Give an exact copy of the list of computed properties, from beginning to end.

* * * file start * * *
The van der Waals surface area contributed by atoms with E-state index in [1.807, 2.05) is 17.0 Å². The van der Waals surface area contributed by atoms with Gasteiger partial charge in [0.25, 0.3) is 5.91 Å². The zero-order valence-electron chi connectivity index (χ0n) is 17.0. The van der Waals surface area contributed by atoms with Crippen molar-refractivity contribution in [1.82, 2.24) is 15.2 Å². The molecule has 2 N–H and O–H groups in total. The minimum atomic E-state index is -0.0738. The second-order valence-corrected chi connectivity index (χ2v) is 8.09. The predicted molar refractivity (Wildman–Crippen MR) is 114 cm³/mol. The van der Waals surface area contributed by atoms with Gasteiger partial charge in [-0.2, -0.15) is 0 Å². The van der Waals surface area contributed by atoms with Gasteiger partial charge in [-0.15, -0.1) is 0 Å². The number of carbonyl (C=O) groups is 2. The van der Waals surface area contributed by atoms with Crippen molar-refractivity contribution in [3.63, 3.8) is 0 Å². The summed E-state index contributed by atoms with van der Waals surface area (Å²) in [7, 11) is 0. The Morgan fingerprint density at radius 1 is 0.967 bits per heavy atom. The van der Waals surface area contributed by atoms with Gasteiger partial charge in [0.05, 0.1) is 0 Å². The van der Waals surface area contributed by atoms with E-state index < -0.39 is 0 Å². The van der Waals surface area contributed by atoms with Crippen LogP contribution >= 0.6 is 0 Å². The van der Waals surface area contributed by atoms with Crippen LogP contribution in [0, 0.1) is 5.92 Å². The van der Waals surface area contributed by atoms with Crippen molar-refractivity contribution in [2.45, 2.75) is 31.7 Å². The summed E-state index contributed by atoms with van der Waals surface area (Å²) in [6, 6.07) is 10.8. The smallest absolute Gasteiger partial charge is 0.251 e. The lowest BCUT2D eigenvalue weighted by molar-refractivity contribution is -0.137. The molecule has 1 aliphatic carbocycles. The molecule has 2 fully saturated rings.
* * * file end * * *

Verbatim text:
The van der Waals surface area contributed by atoms with E-state index in [1.807, 2.05) is 17.0 Å². The van der Waals surface area contributed by atoms with Gasteiger partial charge in [0.25, 0.3) is 5.91 Å². The zero-order valence-electron chi connectivity index (χ0n) is 17.0. The van der Waals surface area contributed by atoms with Crippen molar-refractivity contribution in [1.82, 2.24) is 15.2 Å². The molecule has 2 N–H and O–H groups in total. The minimum atomic E-state index is -0.0738. The second-order valence-corrected chi connectivity index (χ2v) is 8.09. The predicted molar refractivity (Wildman–Crippen MR) is 114 cm³/mol. The van der Waals surface area contributed by atoms with Gasteiger partial charge in [-0.2, -0.15) is 0 Å². The van der Waals surface area contributed by atoms with Gasteiger partial charge in [-0.15, -0.1) is 0 Å². The number of carbonyl (C=O) groups is 2. The van der Waals surface area contributed by atoms with Crippen molar-refractivity contribution in [3.63, 3.8) is 0 Å². The summed E-state index contributed by atoms with van der Waals surface area (Å²) in [7, 11) is 0. The Morgan fingerprint density at radius 1 is 0.967 bits per heavy atom. The van der Waals surface area contributed by atoms with Gasteiger partial charge in [0.05, 0.1) is 0 Å². The van der Waals surface area contributed by atoms with E-state index < -0.39 is 0 Å². The van der Waals surface area contributed by atoms with Crippen LogP contribution >= 0.6 is 0 Å². The van der Waals surface area contributed by atoms with Crippen LogP contribution in [0, 0.1) is 5.92 Å². The van der Waals surface area contributed by atoms with Crippen molar-refractivity contribution in [2.45, 2.75) is 31.7 Å². The summed E-state index contributed by atoms with van der Waals surface area (Å²) in [6, 6.07) is 10.8. The smallest absolute Gasteiger partial charge is 0.251 e. The lowest BCUT2D eigenvalue weighted by molar-refractivity contribution is -0.137. The molecule has 1 aliphatic carbocycles. The molecule has 2 fully saturated rings.